My paternal grandfather was born and raised in Cornwall, England, and came to the United States by way of Canada. At this moment, I can't recall exactly how old he was when he arrived stateside, but I know he spent most of his younger years in England. I'd call my parents to ask, but I am just too lazy to do so right now because I woke up at 3:50 am this morning (but it's a good reminder to get that shit in writing, because I'm notorious for forgetting those kinds of details.)
He died when I was 8 years old (mere months after the death of BOTH of my maternal grandparents) but he was, according to family tales and foggy memories, one of my most favorite people in the whole world. It may have been because I was the only granddaughter on that side of the family, the first precious baby girl after five male grandchildren (and my dad has two brothers), but people tell me that I lit up his life, and he mine. My mom recently finished a "mom book" for me after procrastinating on filling it out for FOUR YEARS (see where I get it from?) I haven't read the whole book yet, but I saw a portion where she states that when I was born, my grandpa looked into the nursery window and said he wanted to live long enough to dance at my wedding. Clearly, that didn't happen (even if he would have hung on past my 9th birthday, he would be 98 now, and there's no wedding on the horizon) but isn't that sweet? I am sure everyone thinks "Oh, of course he said that...he's a grandpa!" but the English are not an emotional bunch. In the book my mom states how that comment touched her heart, because she had never seen him show emotion before that moment.
When I traveled to London in 2005, I immediately fell in love with the city. The history, the people, the fashion, the building, the cute British sayings; I ate it all up. I was SAD to have to go home, not just in a "Oh no, my vacation's over!" kind of way, but in a "This place is so comforting to me." I have been a fan of the Royal family for ages: I will never forget where I was or how I felt when Princess Diana died. I have been an amateur Kate Middleton fan pretty much ever since she started dating Prince William. I know I am not British, but that doesn't mean my love for them is dumb or misguided. I had a similar feeling of comfort when I traveled to Ireland in 2006, I think in large part because I pretty much look like everyone else in that country and felt very primal and "with my people" there.
I'm not a big television watcher, so perhaps I haven't seen nearly as much pre-wedding coverage as everyone else. Perhaps I'm not sick of the media circus because I am not a frequent consumer of television (and if you are, maybe you should rethink that?) Perhaps it's because I truly love all the pomp over this wedding. It IS a big deal. I mean, a lot of American media outlets went crazy over Chelsea Clinton's wedding, didn't they? This is more exciting, in my opinion, because of the rich history, interesting traditions, and social significance this has in their country. I mean, the PRINCE is marrying a COMMONER, and NO ONE CARES. Remember all the hoopla when Matt Damon started dating a woman who was his waitress at a restaurant? That was like an American royal dating a commoner...it was kind of a big deal. I feel like the media kept bringing up the fact that Kate is not from an aristocratic background just as a fact, not because they think it's ridiculous. I truly believe the country is happy that a member of the Royal family is saying "to hell with rules" and is following his heart. How very romantic.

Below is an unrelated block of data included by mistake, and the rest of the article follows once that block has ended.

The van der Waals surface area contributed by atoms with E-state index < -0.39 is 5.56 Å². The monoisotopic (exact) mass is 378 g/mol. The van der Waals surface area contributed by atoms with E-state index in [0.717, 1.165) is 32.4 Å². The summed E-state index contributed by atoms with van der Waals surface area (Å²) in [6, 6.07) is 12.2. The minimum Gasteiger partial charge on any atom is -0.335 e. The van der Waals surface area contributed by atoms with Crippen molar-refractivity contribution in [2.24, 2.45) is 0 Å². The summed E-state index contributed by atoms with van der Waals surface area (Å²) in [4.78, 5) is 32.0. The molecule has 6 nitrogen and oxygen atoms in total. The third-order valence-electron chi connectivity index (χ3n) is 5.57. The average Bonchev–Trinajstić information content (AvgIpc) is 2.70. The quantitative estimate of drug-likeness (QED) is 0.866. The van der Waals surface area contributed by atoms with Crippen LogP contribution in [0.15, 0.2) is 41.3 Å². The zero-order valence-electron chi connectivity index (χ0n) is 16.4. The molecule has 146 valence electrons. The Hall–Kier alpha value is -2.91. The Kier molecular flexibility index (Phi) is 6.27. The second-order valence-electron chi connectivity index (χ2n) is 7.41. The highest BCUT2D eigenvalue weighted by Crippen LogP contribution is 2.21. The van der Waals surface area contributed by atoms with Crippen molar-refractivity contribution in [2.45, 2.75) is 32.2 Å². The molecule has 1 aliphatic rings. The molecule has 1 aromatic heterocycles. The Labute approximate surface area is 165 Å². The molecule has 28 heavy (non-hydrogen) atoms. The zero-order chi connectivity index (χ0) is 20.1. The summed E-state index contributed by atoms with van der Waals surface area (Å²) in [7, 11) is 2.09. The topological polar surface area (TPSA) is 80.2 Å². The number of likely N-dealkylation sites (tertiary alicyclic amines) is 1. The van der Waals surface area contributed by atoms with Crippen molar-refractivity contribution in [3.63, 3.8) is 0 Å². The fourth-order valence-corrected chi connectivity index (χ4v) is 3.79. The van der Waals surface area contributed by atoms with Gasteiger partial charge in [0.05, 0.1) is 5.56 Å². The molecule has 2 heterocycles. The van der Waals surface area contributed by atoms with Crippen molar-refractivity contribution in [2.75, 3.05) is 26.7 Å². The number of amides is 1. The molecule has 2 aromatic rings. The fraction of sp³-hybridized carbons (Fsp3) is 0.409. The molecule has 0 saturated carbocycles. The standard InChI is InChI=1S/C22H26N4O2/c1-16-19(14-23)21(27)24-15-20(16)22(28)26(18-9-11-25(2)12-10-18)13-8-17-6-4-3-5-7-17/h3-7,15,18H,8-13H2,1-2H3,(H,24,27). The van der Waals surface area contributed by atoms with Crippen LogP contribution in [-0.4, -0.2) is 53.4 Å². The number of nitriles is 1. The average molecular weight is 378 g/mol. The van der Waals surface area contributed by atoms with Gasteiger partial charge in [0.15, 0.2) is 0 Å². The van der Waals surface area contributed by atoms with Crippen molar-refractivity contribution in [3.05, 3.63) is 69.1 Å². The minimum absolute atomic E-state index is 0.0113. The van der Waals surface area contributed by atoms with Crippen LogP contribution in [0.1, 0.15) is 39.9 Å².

This morning was amazing - I had the TV on from 4 am until I left (begrudgingly - how can someone expect me to WORK when I haven't seen all of Kate's dresses yet?!) for work at 8:50 am. I had meetings all morning and afternoon but have been checking into new developments since I returned to my office at 2:30 pm. I rarely consider myself a romantic and quite frankly am not a huge fan of weddings, but I felt so elated this morning at the romance and pageantry of the service.
I have seen so many people hating on those of us who were into the wedding. I UNDERSTAND there were tragic, horrible, horrific tornadoes that hit the southern states this week. I KNOW there was horrible devastation and many, many people died and the count will unfortunately probably get higher as they continue search & rescue/recover missions. As someone who routinely follows currents events, I know that things are BAD in a lot of places of the world. I understand, I really do. Sometimes I understand so much that I start to believe the Mayans and get really philosophical and contemplative and ask myself "What does it all mean?", "Why are we here?!" which aren't awesome internal conversations to have when you live alone and are chronically single in your early 30s.
The nice thing about the wedding, aside from the beautiful outfits, horses, carriages, cars (how DID they get them so shiny?!), people, etc. is that it was a chance to believe in a real-life fairytale. Sorry I'm not sorry for eating up every moment of it.